There are worrying trends for Blue Jays starter Marco Estrada
|Toronto Star 13 Sep 2016 at 16:34|
After serving as arguably the top rotation in the American League through the season’s first half, the Blue Jays’ starting staff has looked more wobbly of late. No pitcher reflects their recent inconsistency more than Marco Estrada, who after being named to his first all-star team in July has struggled to replicate his first-half success.
Estrada had a 2.93 ERA before the all-star break, leading the majors with a stingy .172 opponent’s batting average. In nine starts since then he has a 5.32 ERA, while hitters are tagging him to the tune of a .285 average. Estrada’s four worst starts of the season have come in his last five outings.
A finesse pitcher who relies on maintaining the “feel” of his changeup and curveball — while precisely locating his fastball — Estrada was clearly the most adversely affected by the team employing a six-man rotation last month. He has been far more successful this season when pitching on regular rest.
But that doesn’t explain all of his recent struggles. Earlier this month he was pitching on regular rest when he allowed five runs over five innings against the Tampa Bay Rays, whom he is set to face again Wednesday afternoon — on regular rest — as the Jays play a matinee game before heading out west for a week-long swing through Anaheim and Seattle.
But beyond the relative effects of more or less rest, there may be more cause for concern regarding the 32-year-old right-hander, who was arguably the Jays’ best pitcher in the post-season last year.
Mike Sonne, an ergonomist by trade and baseball analyst by hobby, developed a statistical metric to measure a pitcher’s “stuff” — the phrase most often used to describe a pitcher’s combination of velocity and movement.
Sonne crunches publicly available pitch data to calculate “stuff” by looking at the interaction between a pitcher’s peak velocity, the horizontal and vertical break of their pitches, their ability to change speeds and the separation between their secondary pitches and their fastball.
In essence, he is trying to quantify the degree of difficulty an individual pitcher’s arsenal presents to an opposing hitter. Aaron Sanchez, for instance, has the best “stuff” on the Jays’ staff primarily because he combines a high-velocity fastball with a nose-diving curveball. It doesn’t hurt that Sanchez’s fastball also has great movement.
The bad news for Estrada is that Sonne’s stats show a dramatic decline in his “stuff” beginning in mid-June.
“What we saw with Estrada was kind of the telltale sign of a pitcher who has suffered an injury or is fighting through an injury,” Sonne said in a phone interview.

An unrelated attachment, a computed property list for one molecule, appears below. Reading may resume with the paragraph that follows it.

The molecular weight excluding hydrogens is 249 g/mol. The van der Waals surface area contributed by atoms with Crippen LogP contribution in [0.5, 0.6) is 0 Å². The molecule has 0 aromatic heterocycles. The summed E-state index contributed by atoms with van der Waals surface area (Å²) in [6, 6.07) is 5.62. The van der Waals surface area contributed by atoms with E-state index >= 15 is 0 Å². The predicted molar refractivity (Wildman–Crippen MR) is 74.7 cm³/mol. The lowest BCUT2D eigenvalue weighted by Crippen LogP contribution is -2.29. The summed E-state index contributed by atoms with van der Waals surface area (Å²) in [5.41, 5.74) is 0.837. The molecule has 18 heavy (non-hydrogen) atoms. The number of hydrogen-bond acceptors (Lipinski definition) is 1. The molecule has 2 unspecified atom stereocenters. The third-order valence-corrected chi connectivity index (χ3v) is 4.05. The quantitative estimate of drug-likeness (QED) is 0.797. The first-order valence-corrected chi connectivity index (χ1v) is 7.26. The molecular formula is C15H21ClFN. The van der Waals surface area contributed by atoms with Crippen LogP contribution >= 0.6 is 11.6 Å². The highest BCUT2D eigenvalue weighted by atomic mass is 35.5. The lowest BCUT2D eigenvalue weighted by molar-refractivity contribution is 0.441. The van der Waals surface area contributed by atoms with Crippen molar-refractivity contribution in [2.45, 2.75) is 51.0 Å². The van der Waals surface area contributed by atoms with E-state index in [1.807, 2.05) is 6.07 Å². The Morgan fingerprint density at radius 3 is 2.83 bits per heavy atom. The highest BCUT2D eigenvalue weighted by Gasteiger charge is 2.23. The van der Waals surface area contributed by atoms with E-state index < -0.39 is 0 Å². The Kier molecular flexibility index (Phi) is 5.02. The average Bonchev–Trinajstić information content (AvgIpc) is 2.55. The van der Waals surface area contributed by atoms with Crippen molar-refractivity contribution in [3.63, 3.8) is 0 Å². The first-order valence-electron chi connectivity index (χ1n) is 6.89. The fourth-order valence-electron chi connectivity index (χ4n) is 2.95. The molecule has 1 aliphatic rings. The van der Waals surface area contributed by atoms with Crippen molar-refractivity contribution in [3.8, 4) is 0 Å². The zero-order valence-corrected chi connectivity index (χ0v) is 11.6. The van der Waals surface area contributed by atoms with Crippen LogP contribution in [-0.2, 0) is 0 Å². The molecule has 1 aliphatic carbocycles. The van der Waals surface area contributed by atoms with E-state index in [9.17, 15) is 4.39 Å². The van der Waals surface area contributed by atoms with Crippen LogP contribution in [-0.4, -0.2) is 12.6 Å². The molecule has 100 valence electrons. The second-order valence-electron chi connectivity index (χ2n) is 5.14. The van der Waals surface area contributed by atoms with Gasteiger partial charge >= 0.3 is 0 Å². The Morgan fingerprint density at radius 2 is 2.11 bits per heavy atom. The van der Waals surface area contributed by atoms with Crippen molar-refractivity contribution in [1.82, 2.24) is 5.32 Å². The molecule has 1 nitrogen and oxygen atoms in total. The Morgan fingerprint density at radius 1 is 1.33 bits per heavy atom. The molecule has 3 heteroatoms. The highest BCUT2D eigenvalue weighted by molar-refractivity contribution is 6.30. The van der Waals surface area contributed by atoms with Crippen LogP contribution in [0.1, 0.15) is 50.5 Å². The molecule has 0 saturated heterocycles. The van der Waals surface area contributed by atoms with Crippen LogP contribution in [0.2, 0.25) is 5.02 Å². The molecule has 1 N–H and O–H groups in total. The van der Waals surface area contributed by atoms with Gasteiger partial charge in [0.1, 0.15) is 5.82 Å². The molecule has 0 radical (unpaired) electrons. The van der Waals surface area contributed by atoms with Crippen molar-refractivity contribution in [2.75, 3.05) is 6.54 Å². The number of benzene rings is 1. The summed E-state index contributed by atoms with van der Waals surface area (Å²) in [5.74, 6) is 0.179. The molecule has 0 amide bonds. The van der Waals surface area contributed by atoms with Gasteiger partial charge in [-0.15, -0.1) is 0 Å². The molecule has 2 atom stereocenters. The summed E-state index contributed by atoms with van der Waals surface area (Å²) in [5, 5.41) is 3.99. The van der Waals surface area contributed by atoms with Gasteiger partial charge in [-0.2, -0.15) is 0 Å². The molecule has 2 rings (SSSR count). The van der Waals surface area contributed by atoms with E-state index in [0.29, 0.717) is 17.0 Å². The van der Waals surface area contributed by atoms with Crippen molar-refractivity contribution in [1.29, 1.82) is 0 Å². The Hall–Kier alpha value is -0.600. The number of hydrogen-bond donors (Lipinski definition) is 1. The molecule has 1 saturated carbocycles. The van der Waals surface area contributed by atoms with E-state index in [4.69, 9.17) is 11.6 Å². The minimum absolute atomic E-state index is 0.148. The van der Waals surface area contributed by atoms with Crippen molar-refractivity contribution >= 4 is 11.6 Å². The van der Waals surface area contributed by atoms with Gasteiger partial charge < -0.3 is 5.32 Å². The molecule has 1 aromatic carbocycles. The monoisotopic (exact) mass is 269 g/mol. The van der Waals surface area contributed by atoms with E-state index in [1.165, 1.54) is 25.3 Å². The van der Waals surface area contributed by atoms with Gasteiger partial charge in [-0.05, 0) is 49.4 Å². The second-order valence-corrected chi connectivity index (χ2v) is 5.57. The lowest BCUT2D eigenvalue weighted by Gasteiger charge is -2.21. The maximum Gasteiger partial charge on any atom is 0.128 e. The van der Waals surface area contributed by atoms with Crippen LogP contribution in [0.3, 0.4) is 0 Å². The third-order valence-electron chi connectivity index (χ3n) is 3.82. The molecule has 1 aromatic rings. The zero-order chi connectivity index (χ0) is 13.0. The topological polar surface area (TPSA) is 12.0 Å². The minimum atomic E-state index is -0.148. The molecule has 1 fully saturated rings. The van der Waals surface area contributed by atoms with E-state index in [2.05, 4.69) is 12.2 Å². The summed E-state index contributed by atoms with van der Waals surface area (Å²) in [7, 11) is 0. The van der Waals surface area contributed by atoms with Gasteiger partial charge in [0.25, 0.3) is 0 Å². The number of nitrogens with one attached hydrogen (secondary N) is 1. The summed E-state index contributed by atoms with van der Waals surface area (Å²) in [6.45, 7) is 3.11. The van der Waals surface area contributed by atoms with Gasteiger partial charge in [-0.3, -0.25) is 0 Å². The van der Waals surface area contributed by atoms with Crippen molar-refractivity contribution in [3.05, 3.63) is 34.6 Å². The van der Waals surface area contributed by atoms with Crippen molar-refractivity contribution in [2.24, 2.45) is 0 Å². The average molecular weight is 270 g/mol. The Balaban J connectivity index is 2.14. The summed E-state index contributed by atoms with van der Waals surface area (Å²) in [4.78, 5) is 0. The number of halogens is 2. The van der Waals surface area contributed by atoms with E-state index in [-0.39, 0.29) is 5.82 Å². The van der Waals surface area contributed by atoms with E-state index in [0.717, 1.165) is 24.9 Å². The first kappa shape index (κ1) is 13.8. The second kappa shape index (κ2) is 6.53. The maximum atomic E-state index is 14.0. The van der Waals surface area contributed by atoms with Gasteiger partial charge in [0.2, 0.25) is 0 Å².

Estrada has spent two stints on the disabled list this season due to a recurring back injury and has complained at times this season of not being 100 per cent.
“His velocity has decreased by a full mile per hour over the course of the season. At the same time his breaking-pitch velocity has actually gone up,” Sonne said.
The decreased separation between his pitches has made it easier on opposing hitters by shrinking the margins for which they have to be responsible at the plate.
The decline in his “stuff” has also coincided with a decrease in his curveball usage, but that may have been due to a lack of feel for the pitch during his starts on extra rest.
In addition, Mike Petriello of MLB.com recently pointed out a sharp decline in the spin rate of Estrada’s fastball, which may make it easier for opposing hitters to recognize the pitch. The high spin rate of Estrada’s fastball is part of what makes it hard to distinguish from his changeup, which is 10 m.p.h. slower.
“Now those hitters who at one time were having a hard time deciphering whether it was a rising fastball coming towards them or a changeup — and you’re getting a lot of those really silly swings and misses — now they’re able to cue into what’s coming a little bit faster,” Sonne said. “When you’re only throwing about 88 miles an hour, those guys are able to really sit on it and crush the ball.”
Sonne says he thinks the decline in Estrada’s performance is “directly tied” to his back issue, but he’s also noticed that he’s starting to use his curveball again and his velocity is showing hints of ticking back up. “I have hopes that he’s going to be able to regain some of that early season form.”
Dioner Navarro, the Jays catcher who often works closely with Estrada, said he thinks his recent struggles are due more to bad luck than anything else. In his last start against the Red Sox, Estrada didn’t get any favours from his defence.
“He’s going to be fine,” Navarro said. “He’s been here before. He knows how to deal with it. Hopefully he has a good outing tomorrow and we’ll be good.”